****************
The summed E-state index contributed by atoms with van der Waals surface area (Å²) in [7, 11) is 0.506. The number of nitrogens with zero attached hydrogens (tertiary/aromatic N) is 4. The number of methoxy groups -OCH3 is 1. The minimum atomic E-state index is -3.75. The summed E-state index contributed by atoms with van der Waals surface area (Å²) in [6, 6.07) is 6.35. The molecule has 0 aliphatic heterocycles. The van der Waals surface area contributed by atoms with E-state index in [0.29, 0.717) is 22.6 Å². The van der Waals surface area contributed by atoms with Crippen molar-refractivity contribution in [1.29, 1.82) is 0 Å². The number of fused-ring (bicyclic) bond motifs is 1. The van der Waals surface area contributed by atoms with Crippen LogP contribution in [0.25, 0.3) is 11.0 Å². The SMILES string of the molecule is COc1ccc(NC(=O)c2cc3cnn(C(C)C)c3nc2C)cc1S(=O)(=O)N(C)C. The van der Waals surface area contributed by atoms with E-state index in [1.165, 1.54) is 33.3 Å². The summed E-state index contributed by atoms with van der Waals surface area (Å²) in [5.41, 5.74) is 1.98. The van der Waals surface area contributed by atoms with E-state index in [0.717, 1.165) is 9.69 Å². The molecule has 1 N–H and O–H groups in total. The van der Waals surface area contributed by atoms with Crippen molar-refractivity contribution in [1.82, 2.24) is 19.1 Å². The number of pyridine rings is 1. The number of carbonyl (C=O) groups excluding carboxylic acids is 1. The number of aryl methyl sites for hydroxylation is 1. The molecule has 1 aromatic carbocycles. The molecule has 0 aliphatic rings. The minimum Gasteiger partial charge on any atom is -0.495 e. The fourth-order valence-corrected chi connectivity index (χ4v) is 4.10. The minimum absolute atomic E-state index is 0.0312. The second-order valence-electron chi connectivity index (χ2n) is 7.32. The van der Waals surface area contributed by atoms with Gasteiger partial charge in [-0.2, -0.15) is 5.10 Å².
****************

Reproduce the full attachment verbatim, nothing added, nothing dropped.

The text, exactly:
The summed E-state index contributed by atoms with van der Waals surface area (Å²) in [7, 11) is 0.506. The number of nitrogens with zero attached hydrogens (tertiary/aromatic N) is 4. The number of methoxy groups -OCH3 is 1. The minimum atomic E-state index is -3.75. The summed E-state index contributed by atoms with van der Waals surface area (Å²) in [6, 6.07) is 6.35. The molecule has 0 aliphatic heterocycles. The van der Waals surface area contributed by atoms with E-state index in [0.29, 0.717) is 22.6 Å². The van der Waals surface area contributed by atoms with Crippen molar-refractivity contribution in [1.29, 1.82) is 0 Å². The number of fused-ring (bicyclic) bond motifs is 1. The van der Waals surface area contributed by atoms with Crippen LogP contribution in [0.25, 0.3) is 11.0 Å². The SMILES string of the molecule is COc1ccc(NC(=O)c2cc3cnn(C(C)C)c3nc2C)cc1S(=O)(=O)N(C)C. The van der Waals surface area contributed by atoms with E-state index in [1.165, 1.54) is 33.3 Å². The summed E-state index contributed by atoms with van der Waals surface area (Å²) in [5.41, 5.74) is 1.98. The van der Waals surface area contributed by atoms with E-state index in [0.717, 1.165) is 9.69 Å². The molecule has 1 N–H and O–H groups in total. The van der Waals surface area contributed by atoms with Crippen molar-refractivity contribution in [1.82, 2.24) is 19.1 Å². The number of pyridine rings is 1. The number of carbonyl (C=O) groups excluding carboxylic acids is 1. The number of aryl methyl sites for hydroxylation is 1. The molecule has 1 aromatic carbocycles. The molecule has 0 aliphatic rings. The minimum Gasteiger partial charge on any atom is -0.495 e. The fourth-order valence-corrected chi connectivity index (χ4v) is 4.10. The minimum absolute atomic E-state index is 0.0312. The second-order valence-electron chi connectivity index (χ2n) is 7.32. The van der Waals surface area contributed by atoms with Gasteiger partial charge in [-0.2, -0.15) is 5.10 Å².